Front Matter Where I Was Born Alone in Holland An Important Introduction I Go My Way The Bargain Sailing for the New World A View of New Netherland The "Brown Men" or Savages Summoned to the Cabin Toys for the Savages Claim of the India Company Making Ready for Trade Braun and Gildersleeve Gathering the Savages Going Ashore Buying Manhattan Boats Used by the Savages Wandering over the Island The Homes of the Savages Master Minuit's Home Beginning the Work A Strange Kind of Craft Building a Fort In Charge of the Goods The Value of Wampum Buildings of Stone The Government A Prosperous Town Quarrelsome Slaves A Brutal Murder A Village Called Plymouth I Go on a Voyage A Lukewarm Welcome Two Days in Plymouth Forging Ahead The Big Ship Minuit's Successor Trouble with the English Van Twiller Discharged Director Kieft Unjust Commands Minuit's Return Revenge of the Savages Kieft's War Director Petrus Stuyvesant Time for Sight-Seeing How the Fort was Armed Village Laws Other Things about Town A Visit of Ceremony New Amsterdam, a City Stuyvesant Makes Enemies Orders from Holland Making Ready for War An Unexpected Question With the Fleet Driving out the Swedes Uprising of the Indians An Attack by the Indians Back to New Amsterdam Coaxing the Savages Religious Freedom Punishing the Quaker Other Persecutions Dull Trade Charge Made by Hans Braun Dismissed by Stuyvesant English Claims Idle Days On Broad Way Looking after the Ferry Coming of the English A Weak Defense Stuyvesant Absent Disobeying Commands Surrender Demanded A Three Days' Truce English Visitors Stuyvesant's Rage The End of Dutch Rule The City of New York

Peter of New Amsterdam - James Otis

An Unexpected Question

That I should be counted as among those to accom- pany the expedition, never once had lodgment in my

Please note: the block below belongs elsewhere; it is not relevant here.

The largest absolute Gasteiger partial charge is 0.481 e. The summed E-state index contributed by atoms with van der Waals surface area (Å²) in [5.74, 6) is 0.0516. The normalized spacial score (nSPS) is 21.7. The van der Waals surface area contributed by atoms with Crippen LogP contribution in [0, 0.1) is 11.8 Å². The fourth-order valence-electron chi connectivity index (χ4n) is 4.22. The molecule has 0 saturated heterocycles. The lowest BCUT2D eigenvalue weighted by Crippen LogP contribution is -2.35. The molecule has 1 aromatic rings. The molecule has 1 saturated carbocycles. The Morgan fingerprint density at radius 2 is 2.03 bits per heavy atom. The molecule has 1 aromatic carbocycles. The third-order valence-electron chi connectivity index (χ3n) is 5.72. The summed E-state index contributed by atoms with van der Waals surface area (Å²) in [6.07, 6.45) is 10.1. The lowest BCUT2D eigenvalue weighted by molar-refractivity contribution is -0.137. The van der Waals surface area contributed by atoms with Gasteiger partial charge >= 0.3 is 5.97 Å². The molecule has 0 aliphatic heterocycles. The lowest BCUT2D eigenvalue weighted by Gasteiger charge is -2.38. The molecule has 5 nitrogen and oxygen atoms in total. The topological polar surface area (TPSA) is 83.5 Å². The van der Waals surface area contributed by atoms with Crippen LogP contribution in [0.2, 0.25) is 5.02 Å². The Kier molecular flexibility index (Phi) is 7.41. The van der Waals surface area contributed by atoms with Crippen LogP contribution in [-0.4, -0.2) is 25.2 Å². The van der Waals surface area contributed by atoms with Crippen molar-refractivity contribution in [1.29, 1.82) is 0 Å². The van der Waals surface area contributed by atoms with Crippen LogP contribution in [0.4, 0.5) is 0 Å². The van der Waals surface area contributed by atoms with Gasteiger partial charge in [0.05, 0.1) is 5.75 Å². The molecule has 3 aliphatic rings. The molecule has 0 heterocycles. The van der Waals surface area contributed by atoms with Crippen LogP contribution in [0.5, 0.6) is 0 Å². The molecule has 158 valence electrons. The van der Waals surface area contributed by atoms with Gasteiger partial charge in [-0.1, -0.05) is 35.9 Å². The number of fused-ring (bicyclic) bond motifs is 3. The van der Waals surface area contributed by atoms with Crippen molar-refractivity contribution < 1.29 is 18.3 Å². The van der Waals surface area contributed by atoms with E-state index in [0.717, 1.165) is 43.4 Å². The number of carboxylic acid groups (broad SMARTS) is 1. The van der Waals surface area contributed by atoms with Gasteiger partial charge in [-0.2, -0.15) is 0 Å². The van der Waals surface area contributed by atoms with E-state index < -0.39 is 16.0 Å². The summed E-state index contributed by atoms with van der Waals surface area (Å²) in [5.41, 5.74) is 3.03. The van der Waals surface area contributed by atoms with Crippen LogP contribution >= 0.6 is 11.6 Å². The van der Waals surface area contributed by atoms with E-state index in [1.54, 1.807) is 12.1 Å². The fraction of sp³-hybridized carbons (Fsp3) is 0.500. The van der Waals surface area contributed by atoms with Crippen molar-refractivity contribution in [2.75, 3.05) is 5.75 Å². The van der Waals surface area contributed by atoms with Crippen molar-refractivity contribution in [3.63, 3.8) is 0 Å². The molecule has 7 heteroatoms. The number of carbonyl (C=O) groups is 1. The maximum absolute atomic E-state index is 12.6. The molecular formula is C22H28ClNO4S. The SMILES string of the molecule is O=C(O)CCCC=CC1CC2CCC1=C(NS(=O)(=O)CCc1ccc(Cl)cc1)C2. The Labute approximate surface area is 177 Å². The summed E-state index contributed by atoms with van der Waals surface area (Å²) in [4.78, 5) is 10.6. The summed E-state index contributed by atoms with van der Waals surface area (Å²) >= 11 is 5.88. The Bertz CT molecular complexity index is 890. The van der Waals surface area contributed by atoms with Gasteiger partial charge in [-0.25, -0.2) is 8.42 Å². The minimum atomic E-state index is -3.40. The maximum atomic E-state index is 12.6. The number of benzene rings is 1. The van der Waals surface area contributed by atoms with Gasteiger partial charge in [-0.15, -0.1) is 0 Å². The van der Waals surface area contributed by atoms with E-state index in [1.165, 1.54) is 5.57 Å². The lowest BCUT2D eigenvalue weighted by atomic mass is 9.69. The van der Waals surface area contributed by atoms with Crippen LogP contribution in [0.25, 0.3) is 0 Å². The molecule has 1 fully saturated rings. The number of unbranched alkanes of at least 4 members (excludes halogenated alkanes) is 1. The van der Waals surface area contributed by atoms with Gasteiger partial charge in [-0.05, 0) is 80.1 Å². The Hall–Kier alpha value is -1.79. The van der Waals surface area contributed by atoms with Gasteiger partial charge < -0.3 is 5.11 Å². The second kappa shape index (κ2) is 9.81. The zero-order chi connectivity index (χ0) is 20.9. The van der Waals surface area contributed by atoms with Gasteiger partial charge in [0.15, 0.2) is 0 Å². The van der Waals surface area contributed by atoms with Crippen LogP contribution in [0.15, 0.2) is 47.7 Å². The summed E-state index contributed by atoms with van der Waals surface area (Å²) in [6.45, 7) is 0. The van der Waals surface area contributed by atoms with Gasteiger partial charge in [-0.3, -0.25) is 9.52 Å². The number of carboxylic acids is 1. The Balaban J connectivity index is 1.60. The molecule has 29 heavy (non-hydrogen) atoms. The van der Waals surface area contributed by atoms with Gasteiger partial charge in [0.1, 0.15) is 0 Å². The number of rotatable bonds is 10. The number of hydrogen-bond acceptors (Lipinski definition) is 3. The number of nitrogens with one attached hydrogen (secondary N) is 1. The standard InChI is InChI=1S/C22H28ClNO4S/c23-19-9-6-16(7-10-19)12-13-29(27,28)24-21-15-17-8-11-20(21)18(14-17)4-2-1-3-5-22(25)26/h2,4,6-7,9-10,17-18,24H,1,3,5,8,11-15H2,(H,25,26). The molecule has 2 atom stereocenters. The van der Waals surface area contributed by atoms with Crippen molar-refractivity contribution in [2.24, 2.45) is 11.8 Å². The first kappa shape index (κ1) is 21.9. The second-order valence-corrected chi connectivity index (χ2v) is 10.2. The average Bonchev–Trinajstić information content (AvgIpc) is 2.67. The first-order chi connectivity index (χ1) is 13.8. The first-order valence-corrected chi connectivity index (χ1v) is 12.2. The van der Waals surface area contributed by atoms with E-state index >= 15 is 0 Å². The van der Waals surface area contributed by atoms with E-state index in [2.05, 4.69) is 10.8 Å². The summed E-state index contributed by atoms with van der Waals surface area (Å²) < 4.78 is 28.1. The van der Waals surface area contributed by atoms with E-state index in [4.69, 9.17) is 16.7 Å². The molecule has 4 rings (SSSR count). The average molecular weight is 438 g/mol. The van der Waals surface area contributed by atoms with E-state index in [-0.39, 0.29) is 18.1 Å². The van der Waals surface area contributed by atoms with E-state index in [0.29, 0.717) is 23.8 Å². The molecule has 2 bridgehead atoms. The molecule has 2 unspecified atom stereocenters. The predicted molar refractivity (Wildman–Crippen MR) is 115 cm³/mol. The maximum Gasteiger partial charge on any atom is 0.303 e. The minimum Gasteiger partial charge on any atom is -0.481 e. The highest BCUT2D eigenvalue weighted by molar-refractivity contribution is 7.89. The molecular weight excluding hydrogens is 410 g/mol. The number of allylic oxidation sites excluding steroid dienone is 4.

mind, until Master Tienhoven came to me the day before the fleet was to sail, asking if all my preparations for the voyage had been made.

I was in a maze of perplexity because of the question. He who has charge of a company's goods is supposed to remain where he can keep them under his hand, more particularly in time of war, and for lrne to be pinned to Master Stuyvesant's coat sleeves not only seemed useless, but positively foolish.

[Illustration] from Peter of New Amsterdam by James Otis

It may be that I said something of this kind to the Secretary, for he shut me up in short order by curtly saying, as if he had his instructions so to do, that the Director had supposed I would know my duty sufficiently well to follow the army because of its being possible there might be much plunder, in which case I was the one person who should take charge of the Company's share.

I was not such a simple but that I could understand it would please Master Tienhoven right well if I made protest against going, for there was little love lost between us two, and, believing he would repeat to the Director in his own fashion whatsoever might be said by me, I held my peace, save in so far as to ask on what ship I would be expected to sail.

He told me that Master Stuyvesant would himself embark upon one of the vessels which had been sent out from Amsterdam, called the De Waag, and that as an officer of the Company, even though an humble one, I would be expected to journey on the same vessel.

To one who had not been given to spending his wages upon brave attire, and who owns little more than that in which he stands, it is not a lengthy task to make ready for a voyage, however long.

And here, by the way, let me say, lest any should think I was not prudent, that I had carefully saved the wages paid me by the West India Company, to the end that I might have sufficient of money to start in some business on my own account, when the day came—as I believed it would soon, yet without having much reason to do so—that my services would no longer be required in New Amsterdam.